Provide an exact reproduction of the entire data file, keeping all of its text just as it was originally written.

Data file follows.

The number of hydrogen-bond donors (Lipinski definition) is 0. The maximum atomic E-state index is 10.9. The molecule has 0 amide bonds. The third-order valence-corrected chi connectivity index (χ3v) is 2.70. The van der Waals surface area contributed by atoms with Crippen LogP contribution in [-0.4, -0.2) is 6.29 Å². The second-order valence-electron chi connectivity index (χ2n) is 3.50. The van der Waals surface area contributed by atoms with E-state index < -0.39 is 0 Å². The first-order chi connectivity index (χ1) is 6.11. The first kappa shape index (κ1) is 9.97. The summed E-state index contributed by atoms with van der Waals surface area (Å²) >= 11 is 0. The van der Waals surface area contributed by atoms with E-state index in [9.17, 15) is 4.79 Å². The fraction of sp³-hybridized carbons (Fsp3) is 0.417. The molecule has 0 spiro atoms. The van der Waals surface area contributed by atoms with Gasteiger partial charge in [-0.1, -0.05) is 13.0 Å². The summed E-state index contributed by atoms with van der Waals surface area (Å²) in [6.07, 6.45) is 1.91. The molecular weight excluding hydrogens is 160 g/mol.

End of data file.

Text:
The number of hydrogen-bond donors (Lipinski definition) is 0. The maximum atomic E-state index is 10.9. The molecule has 0 amide bonds. The third-order valence-corrected chi connectivity index (χ3v) is 2.70. The van der Waals surface area contributed by atoms with Crippen LogP contribution in [-0.4, -0.2) is 6.29 Å². The second-order valence-electron chi connectivity index (χ2n) is 3.50. The van der Waals surface area contributed by atoms with E-state index < -0.39 is 0 Å². The first-order chi connectivity index (χ1) is 6.11. The first kappa shape index (κ1) is 9.97. The summed E-state index contributed by atoms with van der Waals surface area (Å²) >= 11 is 0. The van der Waals surface area contributed by atoms with E-state index in [9.17, 15) is 4.79 Å². The fraction of sp³-hybridized carbons (Fsp3) is 0.417. The molecule has 0 spiro atoms. The van der Waals surface area contributed by atoms with Gasteiger partial charge in [-0.1, -0.05) is 13.0 Å². The summed E-state index contributed by atoms with van der Waals surface area (Å²) in [6.07, 6.45) is 1.91. The molecular weight excluding hydrogens is 160 g/mol.